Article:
If you think estate planning is only for the very rich, you’re wrong.
Taxes certainly are higher for large estates but they are not the only reason for estate planning. Here are seven more, some which may be just as important to you:
- To plan who receives what size share of your assets.
- To decide how and when your beneficiaries will receive their inheritance or income.
- To decide who will manage your estate (executor, trustee, etc.) and be responsible for distribution of the assets.
- To reduce estate administrative expenses and delays.
- To select a guardian for your children.
- To provide financial management for funds that may pass to grandchildren.
- To provide for the orderly continuance or sale of a family business or real estate investment property.
If you do not have a plan, state laws will determine who inherits your assets and when they receive them. The court will appoint a guardian for your children and the administrator for your estate. Your estate could wind up paying substantial – and unnecessary – taxes and administrative costs.
Most people feel strongly about who should inherit their assets and when. However, they are often less sure about what to consider as they select an executor and trustees. Your executor is your personal representative after your death and is responsible for such functions as:
* Administering your estate and distributing assets to your beneficiaries.
* Paying the estate expenses and any outstanding debts.
* Ensuring that all life insurance, employee benefits and retirement plan proceeds are received.
* Filing the necessary tax returns and paying the appropriate federal and state taxes.
In short, your executor administers your will. When these duties are met, the job ends. However, if your will creates trusts to accomplish more long-term goals, you need a trustee. Your trustee is responsible for managing the trust’s assets and ensuring the beneficiaries are provided for in accordance with provisions of the trust. Individuals are often torn between choosing an individual as the executor or trustee and naming a corporate entity, such as a bank. Many people name both as executors or co-trustees. Here are the advantages and disadvantages of each.
Corporate executor and/or trustee, advantages.
* Specialist in handling estates and trusts.
* No emotional bias. Impartial and usually free of conflicts of interest.
* Never moves or goes on vacation.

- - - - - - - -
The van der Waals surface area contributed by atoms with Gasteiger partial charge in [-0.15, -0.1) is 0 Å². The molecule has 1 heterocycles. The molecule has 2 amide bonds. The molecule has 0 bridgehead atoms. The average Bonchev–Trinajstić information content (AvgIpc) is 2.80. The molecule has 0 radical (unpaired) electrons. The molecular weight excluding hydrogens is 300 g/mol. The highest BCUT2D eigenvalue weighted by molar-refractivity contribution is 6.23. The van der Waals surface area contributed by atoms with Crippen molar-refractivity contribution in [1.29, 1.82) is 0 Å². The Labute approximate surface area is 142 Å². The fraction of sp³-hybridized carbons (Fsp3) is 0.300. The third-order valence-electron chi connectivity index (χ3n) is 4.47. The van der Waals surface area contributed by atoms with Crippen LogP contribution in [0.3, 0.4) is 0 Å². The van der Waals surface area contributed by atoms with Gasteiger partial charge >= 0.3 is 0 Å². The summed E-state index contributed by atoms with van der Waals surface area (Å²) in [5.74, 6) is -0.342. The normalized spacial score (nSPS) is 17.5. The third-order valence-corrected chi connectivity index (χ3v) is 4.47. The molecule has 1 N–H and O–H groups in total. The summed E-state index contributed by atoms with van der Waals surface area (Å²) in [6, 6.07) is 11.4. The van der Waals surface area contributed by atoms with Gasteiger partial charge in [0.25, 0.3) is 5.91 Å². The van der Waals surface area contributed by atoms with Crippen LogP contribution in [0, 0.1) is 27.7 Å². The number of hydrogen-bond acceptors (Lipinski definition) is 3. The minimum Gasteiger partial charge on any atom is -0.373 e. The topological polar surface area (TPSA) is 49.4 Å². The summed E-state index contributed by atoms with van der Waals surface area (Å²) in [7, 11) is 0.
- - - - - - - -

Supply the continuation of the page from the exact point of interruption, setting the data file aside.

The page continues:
* Never dies or gets sick.
* Usually has little familiarity with the family.
* Administrative fees may be higher.
* Rarely will continue any family-owned business.
* Rarely maintains real estate requiring management.
Individual executor and/or trustee, advantages:
* More familiar with the family.
* Administrative fees may be lower.
* May be familiar with family business interests.
* Probably not experienced in handling estates and trusts.
* Could have an emotional bias.
* May not be impartial toward all heirs.
* Could have schedule conflicts.
* Could be incapacitated at times.
Consider a living trust
A living trust (also known as a self-declaration or revocable trust) is a legal document that resembles a will. It contains instructions for managing your assets should you become disabled and directions for the distribution of your assets upon death.
Living trusts have two major benefits. Assets in a living trust do not go through probate, which is the process of proving and administering a will under the jurisdiction of a court. It can be a time-consuming and potentially expensive process. It also subjects your private financial affairs to public scrutiny. All probate records are public documents!
A living trust provides a perfect vehicle for managing your assets in the event of a disability. While you are alive and well, you can act as your own trustee. In the event of disability or death, the successor trustee that you selected takes over.
Estate planning may include establishing a lifetime gifting program, making the most of the unified credit or considering charitable trusts.
Before you sit down with an estate planning attorney, take the time to get educated. One book that you will find very helpful is J.K. Lasser’s “New Rules for Estate and Tax Planning.”
If you are not confident all is in order, seek professional advice to alleviate potential problems down the road.
Does your life insurance policy offer this benefit at no additional cost:
How the Rider Works
A portion of your policy death benefit may be paid to help you and your family cope with the strain of a chronic illness if a U.S. licensed healthcare practitioner who is not the insured, policyholder, beneficiary or relative thereof, has certified in the last 12 months that the insured:
- is unable to perform two of the six recognized activities of daily living (bathing, continence, dressing, eating, toileting, and transferring)without substantial assistance for a period of at least 90 consecutive days, or;
- has a severe cognitive impairment that requires substantial supervision by another person to protect the insured from threats to health and safety for a period of at least 90 consecutive days
To receive benefits under the rider, the healthcare practitioner must also certify that continuous care in an eligible facility or at home is expected to be required for the remainder of the insured’s life.
Want to do a Life Insurance Review give our office a call at 215-886-2122.